To check for the issue in a baby, a doctor may:
- Give medications to open the airways and see whether the symptoms improve.
- Give allergy tests to check for sensitivities to common triggers, such as dust mites, mold, pet dander, and pollen — in an older baby or toddler.
- Order imaging studies, such as X-rays, to examine the lungs.
They may also make a referral to an allergy or lung specialist for further testing and treatment.
Asthma is a chronic condition with no cure. However, many babies with asthma-like symptoms, such as wheezing, do not go on to have asthma later in life.
Inhalers and nebulizers are the medication delivery systems for people with asthma.
Even a young infant may be able to receive medications through an inhaler that has an attachment called a spacer and an infant-sized mask.
A nebulizer, which people sometimes call a breathing machine, delivers liquid medication in combination with compressed air. The result is a medicated mist that a baby breathes in.
A doctor will recommend how many times a day a baby should receive their asthma medicine.
Some medications that require an inhaler or a nebulizer are short-acting drugs, such as albuterol. This medication helps quickly open the airways to make it easier to breathe.
The doctor may also prescribe long-acting medications containing steroids to reduce inflammation and keep the airways open.
It is crucial that a child only receives the asthma medication prescribed for them, in the specified dosage. A doctor can provide specific, personalized guidance.
A doctor may also recommend reducing the baby’s exposure to allergens that commonly trigger asthma symptoms. Examples include smoke, pet dander, pollen, and dust mites.
Parents and caregivers can try:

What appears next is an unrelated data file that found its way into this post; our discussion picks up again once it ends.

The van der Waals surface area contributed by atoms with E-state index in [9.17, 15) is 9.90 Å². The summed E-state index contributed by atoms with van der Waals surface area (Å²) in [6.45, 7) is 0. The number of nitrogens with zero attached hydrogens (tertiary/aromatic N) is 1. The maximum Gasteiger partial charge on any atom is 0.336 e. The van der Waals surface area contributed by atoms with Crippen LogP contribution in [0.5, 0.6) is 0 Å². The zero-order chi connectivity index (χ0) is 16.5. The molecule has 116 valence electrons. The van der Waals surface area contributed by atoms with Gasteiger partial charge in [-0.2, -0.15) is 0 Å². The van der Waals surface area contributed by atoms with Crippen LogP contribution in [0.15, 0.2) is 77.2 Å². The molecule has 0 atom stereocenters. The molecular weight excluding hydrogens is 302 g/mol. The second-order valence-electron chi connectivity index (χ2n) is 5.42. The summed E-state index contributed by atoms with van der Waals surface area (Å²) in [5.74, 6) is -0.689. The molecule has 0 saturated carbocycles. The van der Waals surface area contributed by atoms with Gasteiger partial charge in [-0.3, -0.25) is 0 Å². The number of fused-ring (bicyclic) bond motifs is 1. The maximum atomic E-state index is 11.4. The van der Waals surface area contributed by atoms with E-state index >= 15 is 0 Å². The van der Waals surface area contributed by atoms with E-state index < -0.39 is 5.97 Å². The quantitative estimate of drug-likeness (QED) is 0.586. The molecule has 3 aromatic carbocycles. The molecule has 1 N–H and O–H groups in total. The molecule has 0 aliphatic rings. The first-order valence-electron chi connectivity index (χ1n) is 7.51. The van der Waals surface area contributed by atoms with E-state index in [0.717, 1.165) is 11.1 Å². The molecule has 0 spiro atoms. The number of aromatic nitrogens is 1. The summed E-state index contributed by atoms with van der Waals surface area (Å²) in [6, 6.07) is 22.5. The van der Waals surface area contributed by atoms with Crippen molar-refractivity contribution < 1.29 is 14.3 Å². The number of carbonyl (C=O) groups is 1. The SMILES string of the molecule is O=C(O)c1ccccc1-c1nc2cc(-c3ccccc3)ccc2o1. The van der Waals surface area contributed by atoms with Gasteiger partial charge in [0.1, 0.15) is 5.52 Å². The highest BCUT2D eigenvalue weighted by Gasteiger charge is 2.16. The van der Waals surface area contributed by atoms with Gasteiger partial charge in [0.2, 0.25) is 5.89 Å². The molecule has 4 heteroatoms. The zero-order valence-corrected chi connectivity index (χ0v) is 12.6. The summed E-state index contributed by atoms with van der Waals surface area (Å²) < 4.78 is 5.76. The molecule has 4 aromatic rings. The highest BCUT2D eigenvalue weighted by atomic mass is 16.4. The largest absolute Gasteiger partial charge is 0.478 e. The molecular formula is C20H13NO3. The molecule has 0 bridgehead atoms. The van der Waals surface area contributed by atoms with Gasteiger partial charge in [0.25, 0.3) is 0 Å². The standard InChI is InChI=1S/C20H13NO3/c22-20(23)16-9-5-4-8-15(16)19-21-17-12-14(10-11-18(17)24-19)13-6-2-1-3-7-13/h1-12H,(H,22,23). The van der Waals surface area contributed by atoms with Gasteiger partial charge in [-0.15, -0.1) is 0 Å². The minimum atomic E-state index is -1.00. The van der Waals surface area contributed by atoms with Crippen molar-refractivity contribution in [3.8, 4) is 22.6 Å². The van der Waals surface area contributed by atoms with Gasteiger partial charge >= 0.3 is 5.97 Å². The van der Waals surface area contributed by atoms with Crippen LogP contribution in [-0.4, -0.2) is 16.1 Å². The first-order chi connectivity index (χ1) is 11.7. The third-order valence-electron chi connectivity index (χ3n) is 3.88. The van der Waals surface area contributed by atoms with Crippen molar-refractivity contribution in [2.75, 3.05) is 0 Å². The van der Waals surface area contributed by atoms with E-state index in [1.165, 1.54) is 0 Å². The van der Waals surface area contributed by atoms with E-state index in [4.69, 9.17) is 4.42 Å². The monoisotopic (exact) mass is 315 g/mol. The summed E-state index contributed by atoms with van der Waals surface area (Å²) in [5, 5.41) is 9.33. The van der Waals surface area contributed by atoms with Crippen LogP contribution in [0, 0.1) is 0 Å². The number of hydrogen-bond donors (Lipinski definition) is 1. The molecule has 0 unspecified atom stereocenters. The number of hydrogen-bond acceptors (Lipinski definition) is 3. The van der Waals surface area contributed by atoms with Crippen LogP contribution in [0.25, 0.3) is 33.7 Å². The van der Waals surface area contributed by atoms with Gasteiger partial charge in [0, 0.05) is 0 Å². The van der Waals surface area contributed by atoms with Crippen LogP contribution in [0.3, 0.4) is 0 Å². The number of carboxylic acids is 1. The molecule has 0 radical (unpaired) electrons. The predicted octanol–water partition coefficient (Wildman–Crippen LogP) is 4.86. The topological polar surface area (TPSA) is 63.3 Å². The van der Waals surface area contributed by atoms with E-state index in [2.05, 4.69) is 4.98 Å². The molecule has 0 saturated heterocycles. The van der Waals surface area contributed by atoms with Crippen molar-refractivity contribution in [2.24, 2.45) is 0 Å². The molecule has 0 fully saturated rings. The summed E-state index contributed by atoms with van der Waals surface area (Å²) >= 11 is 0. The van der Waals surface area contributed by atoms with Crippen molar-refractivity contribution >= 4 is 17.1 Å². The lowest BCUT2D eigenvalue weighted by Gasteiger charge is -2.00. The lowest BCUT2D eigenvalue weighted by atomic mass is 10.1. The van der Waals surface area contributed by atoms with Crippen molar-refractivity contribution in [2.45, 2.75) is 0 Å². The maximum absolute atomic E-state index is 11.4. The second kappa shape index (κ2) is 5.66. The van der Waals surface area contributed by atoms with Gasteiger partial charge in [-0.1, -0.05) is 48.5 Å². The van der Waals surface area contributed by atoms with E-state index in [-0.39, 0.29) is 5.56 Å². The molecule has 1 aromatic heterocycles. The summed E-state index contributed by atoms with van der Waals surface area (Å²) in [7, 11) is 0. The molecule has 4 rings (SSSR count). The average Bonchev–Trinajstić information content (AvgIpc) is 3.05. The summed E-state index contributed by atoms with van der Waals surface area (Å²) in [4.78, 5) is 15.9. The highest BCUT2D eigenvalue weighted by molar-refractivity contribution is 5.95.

- washing bed linen and cloth toys at least once a week in water that is 130ºF (54.4ºC) or hotter to kill dust mites
- vacuuming at least once a week to remove excess dust
- preventing cigarette smoke from entering the home or car
- preventing pets from entering the baby’s bedroom
- using air purifiers with high-efficiency particulate air, or HEPA, filters to reduce the amount of dander and dust in the home
- using an allergy-proof crib mattress cover with a tight weave to prevent dust mites from entering the mattress
If a parent or another caregiver smokes outside the home, they should change their clothes when they come back in.
It may also help to speak with the pediatrician before introducing potentially allergenic foods, such as peanuts, cow’s milk, eggs, and wheat into the baby’s diet — although it is rare for food allergies to cause asthma in babies.
If there is a family history of food sensitivities, it may help to introduce these foods slowly, in small amounts to ensure that the baby does not have a reaction that causes breathing problems. Paying close attention to food labels can be key.
Wheezing and breathing problems in babies can be worrying. Anyone who notices these or other signs that may point to asthma should speak with the child’s doctor as soon as possible.
If a baby’s face has a bluish tint, or if they have difficulty eating or drinking due to fast breathing, flared nostrils, exaggerated stomach movements, or lethargy, they need emergency care.